WordPress Plugin Security – Is it risky to install plugins?

WordPress is loved by the masses because it is free, easy to use, and has 1000s of plugins that add tremendous functionality to the usability of a site. While all this is true and I myself use and love WordPress,  a site owner should also remember that installing WordPress plugins is the equivalent of installing a new application and brings with it increased risk and additional support requirements that must be met to keep a site secure and functioning properly.

Risk #1 – Availability of your site

How extensive has the testing been for the plugin or plugin update you are installing? I have already discussed a recent plugin upgrade incident I experienced while installing a WordPress plugin update that rendered my admin panel inaccessible. Fortunately for me I had backups and was able to restore the admin panel quickly but it is an eye opening experience for any site owner the first time this type of event occurs. A WordPress plugin is only as good as the support and testing that goes into it otherwise it poses a big security risk to the availability of your site.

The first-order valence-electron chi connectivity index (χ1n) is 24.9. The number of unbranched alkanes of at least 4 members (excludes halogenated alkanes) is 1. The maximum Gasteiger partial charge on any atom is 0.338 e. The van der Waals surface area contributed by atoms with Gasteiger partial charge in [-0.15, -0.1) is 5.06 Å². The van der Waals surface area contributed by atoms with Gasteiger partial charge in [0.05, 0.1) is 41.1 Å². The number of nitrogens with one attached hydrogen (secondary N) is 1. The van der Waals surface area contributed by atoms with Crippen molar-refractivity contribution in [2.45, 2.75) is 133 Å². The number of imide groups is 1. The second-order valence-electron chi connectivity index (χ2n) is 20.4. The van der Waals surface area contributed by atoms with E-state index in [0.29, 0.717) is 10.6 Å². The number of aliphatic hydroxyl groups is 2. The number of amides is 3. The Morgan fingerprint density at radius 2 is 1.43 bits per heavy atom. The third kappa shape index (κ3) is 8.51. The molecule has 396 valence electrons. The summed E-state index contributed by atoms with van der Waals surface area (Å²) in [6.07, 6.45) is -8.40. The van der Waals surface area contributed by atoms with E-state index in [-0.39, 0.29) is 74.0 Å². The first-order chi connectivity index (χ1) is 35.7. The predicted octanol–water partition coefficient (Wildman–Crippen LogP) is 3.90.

Risk #2 – Plugin compatibility issues

WordPress plugin developers are a creative bunch but are often limited financially in their ability to test plugin compatibility with different versions of WordPress and different combinations of  plugins. This leaves you as the equivalent of a beta tester if you are an early adopter of a new plugin or a plugin update. This can lead to site performance issues and cause other more important parts of your site to stop functioning correctly.

Risk #3 – Security vulnerabilities that can lead to the compromise of your site

Every plugin installed is additional code installed on your site that increases the complexity of your site and opens additional potential vulnerability sources. This is not meant to scare you as it is important to balance the risk vs. reward of any type of business activity but is only meant to give you additional awareness into the risks.

Risk #4 – Increased administrative burden